Ah well, if we only knew then what we know now, right?  I'm still doing my best to make sense out of my life and not to be bitter or angry about my own mistakes or those of others.  I'm quite content to live quietly in New York and do a bit of writing now and then (though I'd definitely like to do more), and I still like to play some music now and then.  In fact, my old partner in both Lookout and the Potatomen, Patrick Hynes, is coming out for his first visit ever to New York City next month, and we're going to do a one-off Potatomen reunion at a local club, a prospect which both excites and terrifies me.  I'm sure it'll be great to play music together again, though; I just need to stop worrying about what other people might say or think.

Anyway, Radley, once again I apologize for taking 10 and a half months to reply to your very interesting and enjoyable letter, and I promise not to let any future letters languish in the unanswered bin.  I hope all is going well for you out there in San Francisco, and that if you're going to this year's Hardly Strictly Bluegrass, you enjoy the heck out of it.

All the best,

On Wed, Nov 11, 2009 at 1:52 PM, Radley Hirsch <> wrote:
Hi Lawrence,
Just came across you on the web by happy accident. I wish Paula & I had run into you at Hardly Strictly Bluegrass. You chose Marianne Faithful over Mavis Staples??? We saw Marty Stuart close out Saturday's program and it was the best show I've ever seen- really re-charged me.

I wish those guys would release the OpIv album Mark & I did. Chris Applecore called me one day and came over and I played him the digital masters and blew him away. I think he was going to put it out and then all the bands started pulled their stuff? I don't know, I stay out of that world.

I don't know who did the bootleg of it, no one ever talked to me about it and I've never even seen it but I'd guess the fidelity is pretty crappy?

It was funny reading your old interview with them. Lint & Matt complain about using good amps- the same ones they use now! Mark Brooks bought their "Wolves" cd and told me that everything we did on their record (Energy.0) they used on Wolves, go figure?

I don't know, I listen to our unreleased one about once a year or so and I still think it's a damn good album. I didn't want to make one of typical "tinny" records, no bass, lots of distortion.

They complained about overdubs (in your article) but we couldn't get them to stop overdubbing. Good thing now it was only 8 track tape, these days everything's digital and the tracks are pretty much limit-less. Remember we even went back to Gilman a second time for them to re-record more songs? I mean, they had a song ("Gonna Find You") that they said 'we want this one just plain- no overdubs, no reverb' and then they overdubbed the hell out of it. I remember counting Jessie had 17 punch-in's on his vocal for "Freeze Up" because he couldn't sing it all the way through.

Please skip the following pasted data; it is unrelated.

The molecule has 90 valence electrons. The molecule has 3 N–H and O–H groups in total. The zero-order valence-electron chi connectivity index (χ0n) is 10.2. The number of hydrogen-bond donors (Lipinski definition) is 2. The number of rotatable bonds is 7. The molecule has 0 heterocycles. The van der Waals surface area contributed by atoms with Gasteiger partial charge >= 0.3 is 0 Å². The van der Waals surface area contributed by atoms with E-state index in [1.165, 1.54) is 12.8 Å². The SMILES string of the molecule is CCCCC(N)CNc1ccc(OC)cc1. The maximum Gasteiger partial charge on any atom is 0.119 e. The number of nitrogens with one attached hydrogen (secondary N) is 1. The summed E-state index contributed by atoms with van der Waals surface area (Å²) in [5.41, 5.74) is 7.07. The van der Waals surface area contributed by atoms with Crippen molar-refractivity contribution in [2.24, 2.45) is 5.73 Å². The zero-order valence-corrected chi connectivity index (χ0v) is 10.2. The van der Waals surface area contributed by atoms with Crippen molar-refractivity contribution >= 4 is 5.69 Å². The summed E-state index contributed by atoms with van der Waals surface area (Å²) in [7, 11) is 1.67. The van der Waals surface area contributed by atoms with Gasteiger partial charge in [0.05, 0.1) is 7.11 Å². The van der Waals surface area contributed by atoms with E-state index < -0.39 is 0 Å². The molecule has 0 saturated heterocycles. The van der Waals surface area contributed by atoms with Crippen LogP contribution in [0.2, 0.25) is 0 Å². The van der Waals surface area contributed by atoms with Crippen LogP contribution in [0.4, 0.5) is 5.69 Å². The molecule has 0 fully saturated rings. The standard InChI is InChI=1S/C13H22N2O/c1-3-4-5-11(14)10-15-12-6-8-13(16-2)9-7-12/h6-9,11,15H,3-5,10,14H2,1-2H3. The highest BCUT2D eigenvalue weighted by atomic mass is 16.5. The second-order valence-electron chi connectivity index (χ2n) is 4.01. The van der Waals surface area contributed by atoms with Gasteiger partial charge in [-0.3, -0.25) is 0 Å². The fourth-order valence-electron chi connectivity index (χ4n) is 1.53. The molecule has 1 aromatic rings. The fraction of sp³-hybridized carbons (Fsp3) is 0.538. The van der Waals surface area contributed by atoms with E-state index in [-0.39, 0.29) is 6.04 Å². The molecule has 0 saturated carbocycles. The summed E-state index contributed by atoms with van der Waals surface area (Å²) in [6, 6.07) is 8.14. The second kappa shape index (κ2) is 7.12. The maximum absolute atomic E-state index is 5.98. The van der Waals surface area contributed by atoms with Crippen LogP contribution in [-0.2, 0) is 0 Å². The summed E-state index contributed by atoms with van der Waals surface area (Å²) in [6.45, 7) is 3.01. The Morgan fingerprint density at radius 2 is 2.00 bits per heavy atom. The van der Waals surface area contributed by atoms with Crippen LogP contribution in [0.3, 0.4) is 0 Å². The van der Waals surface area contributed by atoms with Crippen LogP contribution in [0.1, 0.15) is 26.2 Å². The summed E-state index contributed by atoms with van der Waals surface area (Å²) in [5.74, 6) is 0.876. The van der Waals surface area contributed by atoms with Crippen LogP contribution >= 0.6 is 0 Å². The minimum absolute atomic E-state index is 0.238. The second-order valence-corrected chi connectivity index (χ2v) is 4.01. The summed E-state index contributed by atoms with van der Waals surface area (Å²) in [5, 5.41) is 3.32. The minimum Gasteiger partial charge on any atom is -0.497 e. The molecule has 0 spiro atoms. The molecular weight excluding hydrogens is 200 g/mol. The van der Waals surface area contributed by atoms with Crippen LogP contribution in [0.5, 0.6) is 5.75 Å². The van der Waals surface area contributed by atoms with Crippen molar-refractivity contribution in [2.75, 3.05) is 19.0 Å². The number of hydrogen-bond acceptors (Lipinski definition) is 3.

I think Mark & I were just in the wrong place at the wrong time? I know they (and Green Day) went on to make polished records and use good amps and not put out records that were out of tune. I know I shouldn't have teased David Hayes so much about his drinking, which pissed him off. The OpIv boys were scared of what their friends were going to think when they heard the record. Matt & Lint told me "every song sounds different". Gee, really? Like Sgt. Pepper?

Oh well, it's all water under the bridge. Of course we all remained friends afterwards. In fact I had Dave Mello come see my favorite band "Brave Combo" because they had a phenomenal drummer (this like 1988?) and Dave loved them and I've seen him at their shows every time they come back, even now he makes the trip from Lake Tahoe.

A couple of years ago, Jack Boulware got in touch with me about his book. I refused to talk to him because I thought he was trying to make money off Gilman and his co-author seemed proud to have been 86'd for drinking at Gilman. Gee, thanks for contributing to the scene.

Anyway just wanted to say "Hi" and also set the record straight on a few things.
All my best,

Scott Soriano
Re: Mike Lucas vs. Lookout Records
« Reply #39 on: January 31, 2007, 05:58:20 PM »

Someone played Energy for me about a year after it came out and I thought it sounded really weak. The production was all tinny and it sounded terrible. I would hear it from time to time and it was grating. It really is one of the worst recorded records ever.

When we released the first Geeks 7" (the 70s/80s SF art punk band, not the East Bay 90s band), we went to Radley Hirsh's place to drop some off. Not only was Radley the drummer for the Geeks, but he was the sound guy at Gilman for the first ten or so years. He had a spiral notebook noting all the shows he had done and what bands played AND he had reel to reel recordings of every show he did. He also had shit like Neurosis sessions. One of the tapes he brought out was the the first version of Energy, which he had done. It had horns and the production was really fucking great. It sounded closer to London Calling than the thin shit that was released. I was really shocked because what he played us was a pretty fucking good, if not great record. I asked him what was up with that recording and why didn't it get released. He said the band thought it sounded to commercial, too polished. So they had someone else rerecord it to sound less "slick." Thing is what Radley played didnt sound slick, just a good loud, full recording. He said Lookout was thinking of releasing his version, but it never happened. Too bad and too bad it didn't come out instead of the shit version. They were big but they would have been huge.